University of Worcester Worcester Research and Publications

Sustainability Learning Through Gaming: An Exploratory Study

Fabricatore, Carlo and López, X. (2012) Sustainability Learning Through Gaming: An Exploratory Study. The Electronic Journal of e-Learning, 10 (2). pp. 209-222. ISSN Online 1479-4403

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This study explored the potential of digital games as learning environments to develop mindsets capable of dealing with complexity in the domain of sustainability. Building sustainable futures requires the ability to deal with the complex dynamics that characterize the world in which we live. As central elements in this system, we must develop the ability of constantly assessing the environment that surrounds us, operating in it and adapting to it through a continuous and iterative individual and interpersonal process of revision of our frames of reference. We must focus on our world as a whole, considering both immediate problems and long-term consequences that decision making processes could generate. Educating for sustainability demands learning approaches and environments that require the development of systems thinking and problem-solving, rather than solely the acquisition of factual knowledge. When designed with complexity in mind, digital games present a high potential to facilitate sustainability learning. Digital games can be modelled as ‘complexified’ systems, engaging players in cognitively demanding tasks requiring problem-solving and decision-making skills to deal with ill-structured problems, unpredictable circumstances, emerging system properties and behaviours, and non-linear development of events. Furthermore, games can require players to collectively engage in the pursuit of common goals, promoting remote interactions across large numbers of players. To understand how games are currently used for “learning for sustainability”, we analysed twenty games. In spite of the potential offered by digital games and concrete examples of good practice, we found that sustainability thematic contextualisation and complex system dynamics are not leveraged as much as could be expected. Hence, there seems to be space for improvements oriented at creating game systems requiring players to address sustainability issues from multiple perspectives through: contextualisation integrating the social, economic and environmental dimensions of sustainability; gameplay dynamics integrating non-linearity, emergence, uncertainty, ill-defined problems and social interactions.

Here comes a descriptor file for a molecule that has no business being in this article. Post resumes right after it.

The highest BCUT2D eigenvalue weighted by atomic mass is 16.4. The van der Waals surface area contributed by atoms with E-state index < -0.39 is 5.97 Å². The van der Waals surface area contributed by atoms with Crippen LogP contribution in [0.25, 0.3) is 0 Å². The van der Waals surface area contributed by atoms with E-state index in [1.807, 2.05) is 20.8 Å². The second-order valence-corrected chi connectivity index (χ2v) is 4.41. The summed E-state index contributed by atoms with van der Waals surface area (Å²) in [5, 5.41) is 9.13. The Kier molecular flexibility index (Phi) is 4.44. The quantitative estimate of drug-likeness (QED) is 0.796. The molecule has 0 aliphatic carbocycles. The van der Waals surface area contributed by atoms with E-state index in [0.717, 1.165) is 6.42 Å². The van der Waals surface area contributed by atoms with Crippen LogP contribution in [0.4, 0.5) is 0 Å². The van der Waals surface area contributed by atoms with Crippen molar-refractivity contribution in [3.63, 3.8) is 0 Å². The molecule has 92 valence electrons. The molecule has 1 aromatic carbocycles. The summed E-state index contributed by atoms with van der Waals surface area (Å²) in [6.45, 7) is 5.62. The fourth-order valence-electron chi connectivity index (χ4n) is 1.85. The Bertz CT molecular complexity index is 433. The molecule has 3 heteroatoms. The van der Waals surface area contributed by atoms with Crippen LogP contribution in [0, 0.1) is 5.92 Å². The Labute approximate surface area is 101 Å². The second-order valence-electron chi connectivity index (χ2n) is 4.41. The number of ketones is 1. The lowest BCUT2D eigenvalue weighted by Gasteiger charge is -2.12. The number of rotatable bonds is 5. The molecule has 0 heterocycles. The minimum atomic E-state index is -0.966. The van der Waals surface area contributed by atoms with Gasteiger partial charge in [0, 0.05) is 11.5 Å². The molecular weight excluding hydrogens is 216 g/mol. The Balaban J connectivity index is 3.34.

Item Type: Article
Uncontrolled Discrete Keywords: sustainability, complex systems, game-based learning, digital games
Subjects: T Technology > T Technology (General)
L Education > L Education (General)
Q Science > QA Mathematics > QA76 Computer software
Divisions: College of Business, Psychology and Sport > Worcester Business School
Depositing User: Carlo Fabricatore
Date Deposited: 26 Oct 2012 13:51
Last Modified: 08 Jun 2021 09:23

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